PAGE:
today two 17th Karmapa are enthroned Trinle Thaye Dorje and Ogyen Trinle. Both act according to the high ideal of a Bodhisattva, a fact we should deeply rejoice it. Sadly the people around high Lamas often are motivated by worldlier interests. Since the early 1990ies a conflict among the followers of the late Karmapa arose: Who was his authentic reincarnation? I often hear that Karmapa Thaye Dorje was fake, because the most of the Karma Kagyü followers are with Ogyen Trinle (which is true only for Asia and Northamerica). They argue also that the most beloved and best known representative of Tibetan Buddhism, the Dalai Lama himself, had approved him. How could one, who like him emanates so much love and compassion, fail? It may seem that I try to prove that Ogyen Trinle was not the Karmapa, but that’s not true. I want to show nothing else but the fact that those who say that the “proofs” of those, who supposedly clearly show that Ogyen Trinle was the one and only authentic 17th Karmapa, are not very convincing.
Already historically it had never been the role of the Dalai Lama to choose the Karmapa, except during the lifetime of the 13th Dalai Lama, who as King of Tibet passed a law that the incarnations of all schools needed his approval (with the side effect that his government tried to install the son of a minister as a fake 16th Karmapa).
We need to consider as well, that almost all the high Lamas have Samayas, spiritual bounds, with the Dalai Lama. Due to them – and due to the huge respect they have towards him – they don’t dare to announce in public that they trust Karmapa Thaye Dorje. But in private, great and higly realized Lamas like the late Chobgye Tri Rinpoche, Chokling Rinpoche, the late Taklung Tsetrul Rinpoche and many others consider(ed) him to be the Karmapa. Lately the Second Dilgo Khyentse Rinpoche posted a photo of himself and “the 17th Karmapa, Thaye Dorje” on Facebook.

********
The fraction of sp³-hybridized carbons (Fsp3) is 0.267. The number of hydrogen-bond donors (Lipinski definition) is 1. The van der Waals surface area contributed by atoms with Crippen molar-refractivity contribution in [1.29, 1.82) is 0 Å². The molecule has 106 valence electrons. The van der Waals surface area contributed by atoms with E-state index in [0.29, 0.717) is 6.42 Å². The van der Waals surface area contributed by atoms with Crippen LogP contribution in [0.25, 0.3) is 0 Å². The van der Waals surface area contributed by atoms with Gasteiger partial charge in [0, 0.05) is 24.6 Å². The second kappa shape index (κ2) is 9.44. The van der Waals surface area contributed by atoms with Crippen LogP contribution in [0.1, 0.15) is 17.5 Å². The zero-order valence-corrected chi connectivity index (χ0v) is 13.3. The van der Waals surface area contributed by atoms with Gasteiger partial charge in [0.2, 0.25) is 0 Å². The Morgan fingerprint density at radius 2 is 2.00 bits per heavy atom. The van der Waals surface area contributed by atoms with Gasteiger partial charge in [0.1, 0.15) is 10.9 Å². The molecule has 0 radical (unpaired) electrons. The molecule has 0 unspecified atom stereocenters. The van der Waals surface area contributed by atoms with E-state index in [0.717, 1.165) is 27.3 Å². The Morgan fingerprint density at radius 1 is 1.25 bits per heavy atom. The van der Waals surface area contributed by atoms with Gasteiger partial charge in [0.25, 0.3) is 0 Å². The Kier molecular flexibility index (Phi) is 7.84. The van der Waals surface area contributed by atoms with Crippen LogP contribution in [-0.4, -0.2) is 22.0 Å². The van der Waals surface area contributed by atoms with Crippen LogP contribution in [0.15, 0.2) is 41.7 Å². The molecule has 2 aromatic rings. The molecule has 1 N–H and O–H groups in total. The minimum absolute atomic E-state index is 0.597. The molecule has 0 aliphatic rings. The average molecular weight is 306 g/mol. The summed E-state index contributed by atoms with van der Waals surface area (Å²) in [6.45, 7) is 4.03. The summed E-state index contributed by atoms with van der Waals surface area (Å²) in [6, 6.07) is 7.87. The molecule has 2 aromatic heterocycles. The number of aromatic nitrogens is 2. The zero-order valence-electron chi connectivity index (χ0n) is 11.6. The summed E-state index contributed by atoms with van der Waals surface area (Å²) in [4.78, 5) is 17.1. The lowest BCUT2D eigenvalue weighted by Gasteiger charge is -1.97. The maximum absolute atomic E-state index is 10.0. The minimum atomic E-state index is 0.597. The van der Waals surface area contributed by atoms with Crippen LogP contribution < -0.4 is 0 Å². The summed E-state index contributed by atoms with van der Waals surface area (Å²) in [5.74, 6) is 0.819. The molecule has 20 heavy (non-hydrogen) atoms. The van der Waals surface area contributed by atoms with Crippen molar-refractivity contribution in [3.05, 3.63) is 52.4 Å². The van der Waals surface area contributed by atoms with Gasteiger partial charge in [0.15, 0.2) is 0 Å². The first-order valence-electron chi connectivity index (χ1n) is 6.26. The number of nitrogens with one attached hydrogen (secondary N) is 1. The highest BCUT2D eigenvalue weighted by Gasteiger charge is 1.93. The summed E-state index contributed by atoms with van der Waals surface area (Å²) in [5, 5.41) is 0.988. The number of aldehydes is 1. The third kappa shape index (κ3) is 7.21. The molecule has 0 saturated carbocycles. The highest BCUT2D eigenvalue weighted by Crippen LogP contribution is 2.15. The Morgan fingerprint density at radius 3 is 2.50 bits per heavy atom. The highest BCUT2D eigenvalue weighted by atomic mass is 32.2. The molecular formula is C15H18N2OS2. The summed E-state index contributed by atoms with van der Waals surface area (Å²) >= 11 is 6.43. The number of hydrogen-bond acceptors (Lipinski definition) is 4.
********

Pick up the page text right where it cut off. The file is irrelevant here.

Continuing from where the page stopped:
In 1992 Tai Situ Rinpoche presented a prophecy letter. He claimed the 16th Gyalwa Karmapa would have given him the letter a decade earlier. This Sacred Letter of Prediction was ever since presented as proof for the authenticity of his candidate Ogyen Trinle. But from the first moment when it was shown in March 1992, it was seriously questioned by the highest regent of the Karma Kagyü School, Shamarpa. Situpa refused Shamarpa’s wish to test it forensically. Others Lamas question the authenticity of the letter as well, among them Dzongsar Khyentse Rinpoche.
In spite of Shamarpa’s doubts, in June the regents Situpa and Gyaltsabpa sought the approval of the Dalai Lama for their choice. The Dalai Lama asked, whether all Kagyü Lama shared their point of view that the child which had been found in Tibet and fitted to the “Sacred Letter of Prophecy” was authentic. The both regents answered it was so: Based on this wrong information the Dalai Lama gave his approval.
A prophecy of Chokgyur Lingpa supposingly shows clearly Ogyen Trinley to be the Karmapa. But this as well is not 100% convincing, as is shown in the corresponding post.